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Author: CSDunford Three stars, 500 posts Old School Fool Add to my Favorite Fools Ignore this person (you won't see their posts anymore) Number: 46786 of 75777
Subject: Re: Roth IRA for son Date: 7/7/2005 9:06 AM
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Thank you all for the suggestions. I'll look at some of these funds you mentioned and the expense fees and see what we can decide on.

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Author: 2old4bs Big red star, 1000 posts Old School Fool Add to my Favorite Fools Ignore this person (you won't see their posts anymore) Number: 46787 of 75777
Subject: Re: Roth IRA for son Date: 7/7/2005 1:18 PM
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but the initial investment is a little high at $100,000. Not real good for an IRA. Any suggestions?

I noticed this footnote on Fidelity's website for this fund:

"Shareholder will be given 30 days' notice to reestablish the minimum balance if fund balance falls below $2,000($500 for retirement accounts)."

I would call Fidelity to confirm what the minimum balance in this fund is for an IRA (minimum balances and initial investments are often different for IRAs, but Morningstar doesn't distinguish them).

Or you could open an IRA with Vanguard and put the $1000 in VTSMX (expense ratio of .19). The combined fund and IRA fees should run about $20/year

2old


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Author: PayingFool Two stars, 250 posts Old School Fool Add to my Favorite Fools Ignore this person (you won't see their posts anymore) Number: 46788 of 75777
Subject: Re: Roth IRA for son Date: 7/7/2005 2:53 PM
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According to Morningstar's Purchase Information section, Fidelity Spartan U.S. Equity Index (FUSEX) has an the initial investment minimum for IRAs of only $2500. The minimum for additional IRA contributions is $500.




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Author: arizonacat56 Two stars, 250 posts Old School Fool Add to my Favorite Fools Ignore this person (you won't see their posts anymore) Number: 46791 of 75777
Subject: Re: Roth IRA for son Date: 7/7/2005 4:29 PM
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Scottrade and avoid the Vanguard account maintenance fees.

If you use Scottrade, you will incur a $17 charge every time you buy and a $17 charge every time you sell. This charge gives you no value and can add up to a huge amount. Cut out the middleman. You can buy directly through most no load mutual funds for no charge. If you want to buy through a broker, there are some that don't charge for mutual funds.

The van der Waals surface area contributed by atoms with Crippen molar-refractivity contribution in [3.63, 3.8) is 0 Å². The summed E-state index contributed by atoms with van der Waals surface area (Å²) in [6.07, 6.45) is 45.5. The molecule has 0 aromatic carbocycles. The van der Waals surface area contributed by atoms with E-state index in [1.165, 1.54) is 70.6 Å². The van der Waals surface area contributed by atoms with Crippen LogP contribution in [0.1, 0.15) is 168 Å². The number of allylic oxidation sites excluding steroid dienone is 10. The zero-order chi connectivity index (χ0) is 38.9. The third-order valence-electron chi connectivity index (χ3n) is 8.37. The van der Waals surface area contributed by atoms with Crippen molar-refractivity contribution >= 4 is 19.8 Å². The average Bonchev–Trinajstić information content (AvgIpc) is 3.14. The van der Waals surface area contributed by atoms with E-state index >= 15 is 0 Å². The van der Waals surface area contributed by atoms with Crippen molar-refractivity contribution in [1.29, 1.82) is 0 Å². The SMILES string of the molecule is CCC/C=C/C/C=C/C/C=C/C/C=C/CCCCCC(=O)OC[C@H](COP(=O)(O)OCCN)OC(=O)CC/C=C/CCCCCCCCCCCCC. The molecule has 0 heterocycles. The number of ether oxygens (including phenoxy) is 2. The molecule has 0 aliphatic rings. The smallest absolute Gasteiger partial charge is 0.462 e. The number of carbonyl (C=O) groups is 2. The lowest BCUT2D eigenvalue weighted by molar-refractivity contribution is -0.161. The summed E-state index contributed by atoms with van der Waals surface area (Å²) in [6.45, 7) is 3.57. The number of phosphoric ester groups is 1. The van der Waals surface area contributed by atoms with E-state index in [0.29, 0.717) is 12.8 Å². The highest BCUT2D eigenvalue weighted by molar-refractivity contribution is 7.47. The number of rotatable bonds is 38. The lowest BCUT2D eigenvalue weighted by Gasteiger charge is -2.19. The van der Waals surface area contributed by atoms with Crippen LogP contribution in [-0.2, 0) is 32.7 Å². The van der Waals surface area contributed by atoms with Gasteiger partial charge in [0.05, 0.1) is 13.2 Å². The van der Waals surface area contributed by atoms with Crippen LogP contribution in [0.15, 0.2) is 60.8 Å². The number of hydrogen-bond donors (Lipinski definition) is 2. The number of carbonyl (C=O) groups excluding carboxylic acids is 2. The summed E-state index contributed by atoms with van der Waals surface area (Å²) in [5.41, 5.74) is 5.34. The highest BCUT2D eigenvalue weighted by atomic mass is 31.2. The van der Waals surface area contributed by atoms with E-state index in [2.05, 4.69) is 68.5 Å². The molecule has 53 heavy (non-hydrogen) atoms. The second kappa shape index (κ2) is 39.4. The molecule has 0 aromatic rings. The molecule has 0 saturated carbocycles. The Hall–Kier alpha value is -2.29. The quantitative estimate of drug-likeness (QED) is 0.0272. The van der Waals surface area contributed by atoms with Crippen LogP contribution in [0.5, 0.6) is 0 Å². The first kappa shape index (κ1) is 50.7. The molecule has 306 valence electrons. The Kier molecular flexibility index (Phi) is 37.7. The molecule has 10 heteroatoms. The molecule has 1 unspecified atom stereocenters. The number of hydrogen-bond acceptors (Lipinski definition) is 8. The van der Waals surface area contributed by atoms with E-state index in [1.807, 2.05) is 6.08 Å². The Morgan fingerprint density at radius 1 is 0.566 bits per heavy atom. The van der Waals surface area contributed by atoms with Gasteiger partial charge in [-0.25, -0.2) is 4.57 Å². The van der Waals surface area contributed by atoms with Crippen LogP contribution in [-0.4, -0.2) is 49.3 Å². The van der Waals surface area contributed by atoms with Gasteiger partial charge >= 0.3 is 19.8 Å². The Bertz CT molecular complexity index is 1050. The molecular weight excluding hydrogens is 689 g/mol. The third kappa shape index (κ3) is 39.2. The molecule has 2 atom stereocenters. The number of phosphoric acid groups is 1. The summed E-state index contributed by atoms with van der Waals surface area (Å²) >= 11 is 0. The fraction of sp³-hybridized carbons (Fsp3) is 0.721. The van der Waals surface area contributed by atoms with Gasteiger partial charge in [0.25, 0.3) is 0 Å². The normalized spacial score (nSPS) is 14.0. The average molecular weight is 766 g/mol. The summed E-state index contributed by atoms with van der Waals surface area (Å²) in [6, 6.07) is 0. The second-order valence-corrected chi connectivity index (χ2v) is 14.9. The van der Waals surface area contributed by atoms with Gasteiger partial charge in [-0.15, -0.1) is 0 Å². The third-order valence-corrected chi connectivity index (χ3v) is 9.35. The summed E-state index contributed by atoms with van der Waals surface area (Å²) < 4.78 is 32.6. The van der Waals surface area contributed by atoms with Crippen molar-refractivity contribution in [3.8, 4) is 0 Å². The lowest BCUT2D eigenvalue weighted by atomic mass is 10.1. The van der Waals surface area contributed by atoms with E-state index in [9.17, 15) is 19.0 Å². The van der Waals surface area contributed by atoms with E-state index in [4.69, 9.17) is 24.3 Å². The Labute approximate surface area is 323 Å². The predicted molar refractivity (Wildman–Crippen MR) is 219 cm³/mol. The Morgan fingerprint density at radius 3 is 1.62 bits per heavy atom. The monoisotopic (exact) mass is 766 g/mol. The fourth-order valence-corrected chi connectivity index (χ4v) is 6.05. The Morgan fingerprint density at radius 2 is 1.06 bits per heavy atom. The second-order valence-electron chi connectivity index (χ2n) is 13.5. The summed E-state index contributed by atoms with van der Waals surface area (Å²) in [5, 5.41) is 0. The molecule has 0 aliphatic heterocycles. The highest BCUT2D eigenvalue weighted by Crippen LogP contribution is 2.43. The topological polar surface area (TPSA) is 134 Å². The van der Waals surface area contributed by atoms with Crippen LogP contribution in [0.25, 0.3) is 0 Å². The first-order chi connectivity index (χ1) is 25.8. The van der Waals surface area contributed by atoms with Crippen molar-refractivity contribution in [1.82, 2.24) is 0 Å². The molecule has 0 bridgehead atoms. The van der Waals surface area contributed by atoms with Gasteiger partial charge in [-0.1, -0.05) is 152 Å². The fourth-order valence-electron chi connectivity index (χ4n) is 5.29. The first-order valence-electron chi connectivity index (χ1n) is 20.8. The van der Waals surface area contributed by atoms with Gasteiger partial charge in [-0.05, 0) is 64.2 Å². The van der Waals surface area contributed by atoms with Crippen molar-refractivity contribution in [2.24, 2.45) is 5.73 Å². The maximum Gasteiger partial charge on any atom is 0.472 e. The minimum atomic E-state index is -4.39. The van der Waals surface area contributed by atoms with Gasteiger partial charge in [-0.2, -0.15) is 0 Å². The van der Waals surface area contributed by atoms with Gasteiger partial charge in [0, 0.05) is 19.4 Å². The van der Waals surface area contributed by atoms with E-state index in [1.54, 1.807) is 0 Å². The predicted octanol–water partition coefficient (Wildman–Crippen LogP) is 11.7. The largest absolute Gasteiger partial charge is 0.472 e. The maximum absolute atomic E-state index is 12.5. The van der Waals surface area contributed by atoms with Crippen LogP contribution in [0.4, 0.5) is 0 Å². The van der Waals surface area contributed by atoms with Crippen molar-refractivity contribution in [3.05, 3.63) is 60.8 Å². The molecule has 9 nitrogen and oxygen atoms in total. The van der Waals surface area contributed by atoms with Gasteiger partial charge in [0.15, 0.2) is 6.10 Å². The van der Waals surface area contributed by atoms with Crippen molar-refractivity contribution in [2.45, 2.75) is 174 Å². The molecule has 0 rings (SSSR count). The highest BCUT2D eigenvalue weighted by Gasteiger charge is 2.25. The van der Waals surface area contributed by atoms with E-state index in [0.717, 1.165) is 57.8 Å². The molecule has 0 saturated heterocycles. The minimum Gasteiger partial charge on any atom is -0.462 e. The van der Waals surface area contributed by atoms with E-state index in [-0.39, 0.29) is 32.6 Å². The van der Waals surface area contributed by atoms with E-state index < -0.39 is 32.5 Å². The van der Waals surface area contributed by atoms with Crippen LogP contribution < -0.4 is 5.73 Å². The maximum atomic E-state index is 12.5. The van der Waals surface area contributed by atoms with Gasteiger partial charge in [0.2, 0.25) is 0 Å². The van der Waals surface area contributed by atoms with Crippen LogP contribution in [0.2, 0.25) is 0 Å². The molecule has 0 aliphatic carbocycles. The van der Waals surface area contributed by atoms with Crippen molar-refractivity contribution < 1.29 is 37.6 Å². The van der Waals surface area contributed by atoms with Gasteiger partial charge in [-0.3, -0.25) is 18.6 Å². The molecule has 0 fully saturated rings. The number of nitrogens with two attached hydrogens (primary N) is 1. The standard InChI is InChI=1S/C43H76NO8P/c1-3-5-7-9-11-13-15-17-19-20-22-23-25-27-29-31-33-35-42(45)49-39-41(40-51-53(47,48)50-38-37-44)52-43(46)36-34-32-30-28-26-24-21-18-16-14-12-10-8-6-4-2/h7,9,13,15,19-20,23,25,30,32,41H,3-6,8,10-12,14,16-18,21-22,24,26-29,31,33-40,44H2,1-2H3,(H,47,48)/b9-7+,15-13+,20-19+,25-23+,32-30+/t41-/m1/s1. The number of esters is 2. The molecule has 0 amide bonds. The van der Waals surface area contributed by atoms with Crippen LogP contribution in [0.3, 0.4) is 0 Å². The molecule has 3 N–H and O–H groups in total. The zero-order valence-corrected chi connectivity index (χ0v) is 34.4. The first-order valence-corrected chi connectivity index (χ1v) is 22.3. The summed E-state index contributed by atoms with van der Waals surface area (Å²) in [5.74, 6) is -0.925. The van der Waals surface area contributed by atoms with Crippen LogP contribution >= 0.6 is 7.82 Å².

As far as a specific fund, check the mutual fund discussion board for ideas. You might also go to your local library and look at recent issues of Money Magazine. They often suggest specific funds and list reasons to buy.


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Author: rkmacdonald Big red star, 1000 posts Old School Fool Add to my Favorite Fools Ignore this person (you won't see their posts anymore) Number: 46792 of 75777
Subject: Re: Roth IRA for son Date: 7/7/2005 5:10 PM
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Author: CSDunford | Date: 7/6/05 5:06 PM | Number: 46776
My son is 19 and I would like to start a Roth IRA for him since he has earned income. I'd really like to find something with low fees and a low ($1,000 or so) initial investment amount. Since he'll have this for 40 years or so, the fees paid will make a huge difference and I'd like to keep them as low as Foolishly possible. I was looking at the Fidelity Spartan US Equity Index Fund (0.10 fees), but the initial investment is a little high at $100,000. Not real good for an IRA. Any suggestions?


I did exactly the same thing for my 17 year old son in 1998. I opened a Roth IRA at E*Trade, and invested the max amount each year in the E*Trade S&P 500 Index Fund, ETSPX, so the total is now up to about $25,000. It would have been nearly double that if not for the severe bear market from 2000 - 2002, but those are the breaks of the investing game.

If I were doing the same thing today, I think I would go with Vanguard and use one of their Life Cycle funds like VTIVX (Target Retirement 2045). The primary reason is that once I back away from it, and he takes it over, he will not have to make any decisions about how to invest it, unless he wants to. If he just leaves it alone, it will be on autopilot until he retires.